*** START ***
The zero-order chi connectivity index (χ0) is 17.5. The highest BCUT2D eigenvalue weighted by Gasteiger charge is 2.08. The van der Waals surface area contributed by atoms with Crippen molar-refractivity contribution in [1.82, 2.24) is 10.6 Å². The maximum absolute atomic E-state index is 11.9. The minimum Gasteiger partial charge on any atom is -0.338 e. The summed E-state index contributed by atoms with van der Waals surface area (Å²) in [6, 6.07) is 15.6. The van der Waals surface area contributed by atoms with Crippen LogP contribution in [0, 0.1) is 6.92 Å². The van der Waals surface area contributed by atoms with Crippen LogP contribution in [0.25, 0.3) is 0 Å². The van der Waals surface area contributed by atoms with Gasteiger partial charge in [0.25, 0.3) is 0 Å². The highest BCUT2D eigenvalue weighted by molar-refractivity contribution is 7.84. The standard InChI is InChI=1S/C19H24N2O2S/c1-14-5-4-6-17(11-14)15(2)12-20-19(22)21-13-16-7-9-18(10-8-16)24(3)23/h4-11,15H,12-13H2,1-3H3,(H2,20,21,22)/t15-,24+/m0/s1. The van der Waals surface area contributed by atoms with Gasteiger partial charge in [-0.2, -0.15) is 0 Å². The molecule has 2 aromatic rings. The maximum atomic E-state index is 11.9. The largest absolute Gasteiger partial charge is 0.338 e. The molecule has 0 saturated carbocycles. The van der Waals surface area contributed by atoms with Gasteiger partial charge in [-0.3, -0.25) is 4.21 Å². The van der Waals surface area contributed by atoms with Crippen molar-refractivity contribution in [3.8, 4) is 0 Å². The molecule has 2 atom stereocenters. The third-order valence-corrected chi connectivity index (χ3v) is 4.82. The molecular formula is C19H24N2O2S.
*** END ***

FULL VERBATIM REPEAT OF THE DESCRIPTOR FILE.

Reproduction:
The zero-order chi connectivity index (χ0) is 17.5. The highest BCUT2D eigenvalue weighted by Gasteiger charge is 2.08. The van der Waals surface area contributed by atoms with Crippen molar-refractivity contribution in [1.82, 2.24) is 10.6 Å². The maximum absolute atomic E-state index is 11.9. The minimum Gasteiger partial charge on any atom is -0.338 e. The summed E-state index contributed by atoms with van der Waals surface area (Å²) in [6, 6.07) is 15.6. The van der Waals surface area contributed by atoms with Crippen LogP contribution in [0, 0.1) is 6.92 Å². The van der Waals surface area contributed by atoms with Crippen LogP contribution in [0.25, 0.3) is 0 Å². The van der Waals surface area contributed by atoms with Gasteiger partial charge in [0.25, 0.3) is 0 Å². The highest BCUT2D eigenvalue weighted by molar-refractivity contribution is 7.84. The standard InChI is InChI=1S/C19H24N2O2S/c1-14-5-4-6-17(11-14)15(2)12-20-19(22)21-13-16-7-9-18(10-8-16)24(3)23/h4-11,15H,12-13H2,1-3H3,(H2,20,21,22)/t15-,24+/m0/s1. The van der Waals surface area contributed by atoms with Gasteiger partial charge in [-0.2, -0.15) is 0 Å². The molecule has 2 aromatic rings. The maximum atomic E-state index is 11.9. The largest absolute Gasteiger partial charge is 0.338 e. The molecule has 0 saturated carbocycles. The van der Waals surface area contributed by atoms with Gasteiger partial charge in [-0.3, -0.25) is 4.21 Å². The van der Waals surface area contributed by atoms with Crippen molar-refractivity contribution in [3.8, 4) is 0 Å². The molecule has 2 atom stereocenters. The third-order valence-corrected chi connectivity index (χ3v) is 4.82. The molecular formula is C19H24N2O2S.